It has been said that carrots scream when you pull them out of the ground. Of course one should be using a fork to loosen the soil, then gently shaking off the earth and rinsing them under an outside tap. Perhaps then they will only whimper. But, if they scream on coming out of the ground,what noise do they make when topped, tailed and peeled?
The great eating feast that now is Christmas is a time when some people may want to re-examine their relationship to food, particularly meat. One of the great arguments is about France's essential Christmas (and New Year) delicacy: foie gras. This, for those who have not read a paper for years, is the over-sized liver of a forcibly over-fed duck or goose. The liver is processed in various ways to conserve it but is most appreciated as paté de foie gras mi-cuit. France produces about 20,000 tonnes of duck foie gras, goose foie gras is about three per cent.
The origin of foie gras – known to the Ancient Romans and Egyptians - is the natural tendency of certain ducks and geese to stock their livers with energy producing food for their winter migrations. The main duck breed presently used for foie gras is the cross between a Muscovy and a Pekin duck known as the 'mulard' . Only the drakes are used – ducks' necks are too slender. Once I had to fish a duck out of the grain bin – grain destined for the pregnant ewes – so I can testify to a duck's greed for grain. The webbed feet of ducks have extremely sharp toe-nails, and my hands suffered considerable damage .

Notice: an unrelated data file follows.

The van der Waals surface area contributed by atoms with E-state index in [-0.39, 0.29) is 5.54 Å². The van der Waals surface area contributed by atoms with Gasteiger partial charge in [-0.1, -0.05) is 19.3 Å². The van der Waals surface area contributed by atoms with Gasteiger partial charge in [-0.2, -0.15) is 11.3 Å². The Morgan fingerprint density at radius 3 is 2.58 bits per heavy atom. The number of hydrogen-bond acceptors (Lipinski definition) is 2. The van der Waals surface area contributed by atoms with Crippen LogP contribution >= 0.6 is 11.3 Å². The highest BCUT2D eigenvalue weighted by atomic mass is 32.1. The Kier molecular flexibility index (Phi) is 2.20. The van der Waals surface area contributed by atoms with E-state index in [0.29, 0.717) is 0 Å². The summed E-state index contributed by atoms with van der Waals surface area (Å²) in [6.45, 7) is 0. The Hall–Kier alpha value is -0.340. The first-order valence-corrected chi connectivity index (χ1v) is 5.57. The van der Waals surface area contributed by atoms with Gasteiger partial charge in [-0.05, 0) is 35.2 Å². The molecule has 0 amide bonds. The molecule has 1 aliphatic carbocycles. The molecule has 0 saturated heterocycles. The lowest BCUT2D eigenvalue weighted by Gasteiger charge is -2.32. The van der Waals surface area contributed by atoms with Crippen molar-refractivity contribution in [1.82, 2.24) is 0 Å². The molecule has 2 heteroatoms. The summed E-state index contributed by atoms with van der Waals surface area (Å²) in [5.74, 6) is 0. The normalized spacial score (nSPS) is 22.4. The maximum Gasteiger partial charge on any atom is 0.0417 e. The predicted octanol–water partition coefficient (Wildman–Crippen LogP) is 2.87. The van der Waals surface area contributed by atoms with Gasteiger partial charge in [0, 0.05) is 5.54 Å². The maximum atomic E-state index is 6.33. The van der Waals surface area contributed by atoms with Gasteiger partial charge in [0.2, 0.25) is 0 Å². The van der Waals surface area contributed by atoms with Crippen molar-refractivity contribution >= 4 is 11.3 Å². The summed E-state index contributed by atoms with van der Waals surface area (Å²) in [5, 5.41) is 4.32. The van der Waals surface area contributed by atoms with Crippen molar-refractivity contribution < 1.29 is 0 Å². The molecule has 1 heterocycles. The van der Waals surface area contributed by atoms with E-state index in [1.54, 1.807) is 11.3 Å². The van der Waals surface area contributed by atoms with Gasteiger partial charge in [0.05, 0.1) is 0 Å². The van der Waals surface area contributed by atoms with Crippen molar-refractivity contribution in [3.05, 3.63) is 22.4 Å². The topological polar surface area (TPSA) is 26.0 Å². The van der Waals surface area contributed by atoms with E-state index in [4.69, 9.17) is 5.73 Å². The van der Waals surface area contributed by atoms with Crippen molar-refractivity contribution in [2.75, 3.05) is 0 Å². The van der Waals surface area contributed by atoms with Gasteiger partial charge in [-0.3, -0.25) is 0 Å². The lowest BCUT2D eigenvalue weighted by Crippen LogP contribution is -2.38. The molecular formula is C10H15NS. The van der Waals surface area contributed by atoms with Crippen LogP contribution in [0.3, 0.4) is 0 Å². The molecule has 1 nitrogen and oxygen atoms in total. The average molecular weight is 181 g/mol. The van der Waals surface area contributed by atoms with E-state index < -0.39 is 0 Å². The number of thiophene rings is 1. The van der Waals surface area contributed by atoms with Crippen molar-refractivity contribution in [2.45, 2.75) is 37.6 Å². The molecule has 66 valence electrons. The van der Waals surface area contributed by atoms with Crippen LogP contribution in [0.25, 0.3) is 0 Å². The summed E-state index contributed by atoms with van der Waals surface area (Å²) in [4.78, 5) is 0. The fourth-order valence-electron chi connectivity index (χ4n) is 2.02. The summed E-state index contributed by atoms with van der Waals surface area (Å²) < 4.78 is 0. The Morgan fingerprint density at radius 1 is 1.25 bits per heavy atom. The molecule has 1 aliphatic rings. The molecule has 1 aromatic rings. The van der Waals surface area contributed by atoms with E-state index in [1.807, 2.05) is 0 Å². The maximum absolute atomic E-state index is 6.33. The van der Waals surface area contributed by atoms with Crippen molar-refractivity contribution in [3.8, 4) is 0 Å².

When foie gras was still an artisanal product, one made by the farmer's wife mostly for the immediate family, possibly some for the local market, it was probably less stressful for the bird. The bird had wandered round the farm, got in the way, had its own pond, dutifully came in at night – because it was fed grain inside. Then, after some twelve to fifteen weeks in the fields, it was confined to quarters. Twice a day, as it was held in box between her knees, the farmer's wife pushed maize through a funnel down its neck, stroking the neck if the descent appeared to cause problems. There was a relationship between the two during the two weeks this lasted.
Fat duck livers produced this way, along with a few fat goose livers, can still be bought in France's rural markets, especially those of the South-West and Alsace, the two traditional fat duck or goose producing regions. At one point in time Dordogne farmers were encouraged to increase their fat duck production with both training and sometimes financial help. One acquaintance of mine built what he proudly called his 'laboratory' where the 'gavage' or stuffing process happened. It was cleaner than many a domestic kitchen. The ducks were fed by himself and several part-time helpers. He was also inordinately proud of the salle d'abattage where the ducks were 'sacrificed' – a word rural French people frequently use in preference to slaughter. He was deeply disappointed that none of his English clients would visit, his French clients insisted.
Domestic production has long since been over taken by large scale industrial production to satisfy world wide demand to the detriment, in my opinion, of the relationship between producer, consumer and consumed. Respect, knowledge and appreciation of and for all forms of meat have gone. In Genesis it is written that “God chose to give man, made in his image, dominion over animal life,..... over plants and seeds”. Nowhere does it say that Man has the right to turn these into protein factories.